To the Editor:
The case of Avital Ronell raises interesting issues for gender scholars (“New Disclosures About an NYU Professor Reignite a War Over Gender and Harassment,” The Chronicle, August 15). For those who have watched for decades as men destroyed women’s careers while continuing to receive the profession’s greatest accolades, the #MeToo movement could not have come soon enough. Title IX is finally being used to protect individuals from sexual harassment and abuse. Women’s voices that were previously silenced by systemic discrimination are now being amplified.
At the same time, when accusations are made against a woman, particularly one working in gender studies, there is concern that this may be yet another opportunity for a man, in this case a student, to bludgeon a woman in authority. And women should rightly question the male schadenfreude that surrounds this case.
No wonder so many women, led by Judith Butler, rushed to sign a letter in defense of Ronell. Concern that the system was again being manipulated to negatively impact a female scholar must certainly have motivated many of the signatories to publicly support her.
But Ronell is not the innocent victim of a conspiracy. She is a senior faculty member with a distinguished career in a position of authority over a subordinate graduate student. Even if they had a romantic relationship of mutual attraction, the imbalance of power should have marked out the behavior as unsuitable. And if a relationship was to be pursued by consenting adults, Ronell should have recused herself from any future professional or supervisory role. By not doing so, by continuing to ignore the power dynamics, ones which she as a gender scholar would have been particularly aware of, she engaged in abusive behavior.
The letter extolls Ronell’s many virtues, and threatens retaliatory action for her potential dismissal, even as the scholars claim not to have the facts of the case before them.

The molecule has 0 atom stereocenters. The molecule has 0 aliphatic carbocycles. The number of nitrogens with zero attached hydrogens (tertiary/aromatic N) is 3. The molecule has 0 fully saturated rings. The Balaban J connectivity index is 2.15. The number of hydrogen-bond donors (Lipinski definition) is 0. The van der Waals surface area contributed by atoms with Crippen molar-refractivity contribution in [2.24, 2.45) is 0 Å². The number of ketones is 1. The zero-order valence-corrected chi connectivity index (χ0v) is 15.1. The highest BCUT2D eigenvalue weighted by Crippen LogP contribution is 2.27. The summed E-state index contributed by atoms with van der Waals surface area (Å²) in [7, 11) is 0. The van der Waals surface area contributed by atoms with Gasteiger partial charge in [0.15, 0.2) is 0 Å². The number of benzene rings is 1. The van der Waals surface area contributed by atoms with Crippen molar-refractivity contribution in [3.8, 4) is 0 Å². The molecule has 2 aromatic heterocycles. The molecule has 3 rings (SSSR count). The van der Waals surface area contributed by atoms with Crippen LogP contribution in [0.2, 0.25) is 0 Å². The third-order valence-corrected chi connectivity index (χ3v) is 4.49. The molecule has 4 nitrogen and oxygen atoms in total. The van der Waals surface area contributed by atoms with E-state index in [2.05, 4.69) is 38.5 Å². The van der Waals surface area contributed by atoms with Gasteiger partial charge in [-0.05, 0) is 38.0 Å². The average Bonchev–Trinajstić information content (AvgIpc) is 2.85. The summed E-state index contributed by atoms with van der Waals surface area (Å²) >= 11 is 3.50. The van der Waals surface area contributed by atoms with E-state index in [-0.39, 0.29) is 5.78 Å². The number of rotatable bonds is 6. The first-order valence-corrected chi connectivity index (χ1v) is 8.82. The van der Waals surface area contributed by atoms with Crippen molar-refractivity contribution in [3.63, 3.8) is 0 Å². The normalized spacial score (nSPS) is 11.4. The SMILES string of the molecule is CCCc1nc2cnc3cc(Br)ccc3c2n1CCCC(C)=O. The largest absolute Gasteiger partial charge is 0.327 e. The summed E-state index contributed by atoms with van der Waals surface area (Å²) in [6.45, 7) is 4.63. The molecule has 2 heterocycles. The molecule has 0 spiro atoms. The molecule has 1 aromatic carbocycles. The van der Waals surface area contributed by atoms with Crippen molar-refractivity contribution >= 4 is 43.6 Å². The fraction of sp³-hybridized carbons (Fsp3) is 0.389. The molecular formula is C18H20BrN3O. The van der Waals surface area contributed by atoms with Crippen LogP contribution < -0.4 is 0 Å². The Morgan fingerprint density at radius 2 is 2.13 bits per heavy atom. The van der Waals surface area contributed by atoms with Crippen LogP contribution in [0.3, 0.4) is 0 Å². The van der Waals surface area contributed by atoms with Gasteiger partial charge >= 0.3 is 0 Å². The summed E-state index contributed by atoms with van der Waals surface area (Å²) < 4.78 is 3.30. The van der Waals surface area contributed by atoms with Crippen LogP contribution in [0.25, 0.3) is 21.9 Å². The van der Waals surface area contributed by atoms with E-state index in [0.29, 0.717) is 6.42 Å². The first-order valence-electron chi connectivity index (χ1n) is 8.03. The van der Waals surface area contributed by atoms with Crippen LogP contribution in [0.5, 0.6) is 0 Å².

Ronell will be treated by NYU according to the rules and customs that they choose to apply. Only then will it be possible to consider whether she was treated equitably and with the same degree of accountability as the men with whom she now keeps company in the rosters of the #MeToo movement. But what of the scholars who supported her, without evidence, and who described the student making the accusations in terms designed to discredit his testimony? “We have all seen her relationship with students, and some of us know the individual who has waged this malicious campaign against her.” Has such a letter silenced others who may have been victims of Ronell and who will now refuse to come forward?
As president-elect of the Modern Language Association, the largest organization of humanities faculty, Butler has put the organization in an untenable position. Would any victim willingly come forward to report abuses of power knowing that his or her reputation might be discredited by leading scholars, and that a senior faculty member is likely to be supported and defended? Butler’s actions have a chilling effect on reporting sexual harassment in the humanities, and undermines inroads made by Title IX advocates.
In the interests of the profession, and in the interests of the many victims who continue to remain silent in fear of the professional and personal price that coming forward continues to demand, Judith Butler must step down as future president of the MLA. To not do so is to betray the decades of work that women have done to be treated equally, fairly, and without fear of harassment.
Rachel S. Harris
Associate Professor of Israeli Literature and Culture, and Comparative and World Literature
University of Illinois at Urbana-Champaign
MLA Delegate Assembly Representative for Women and Gender Studies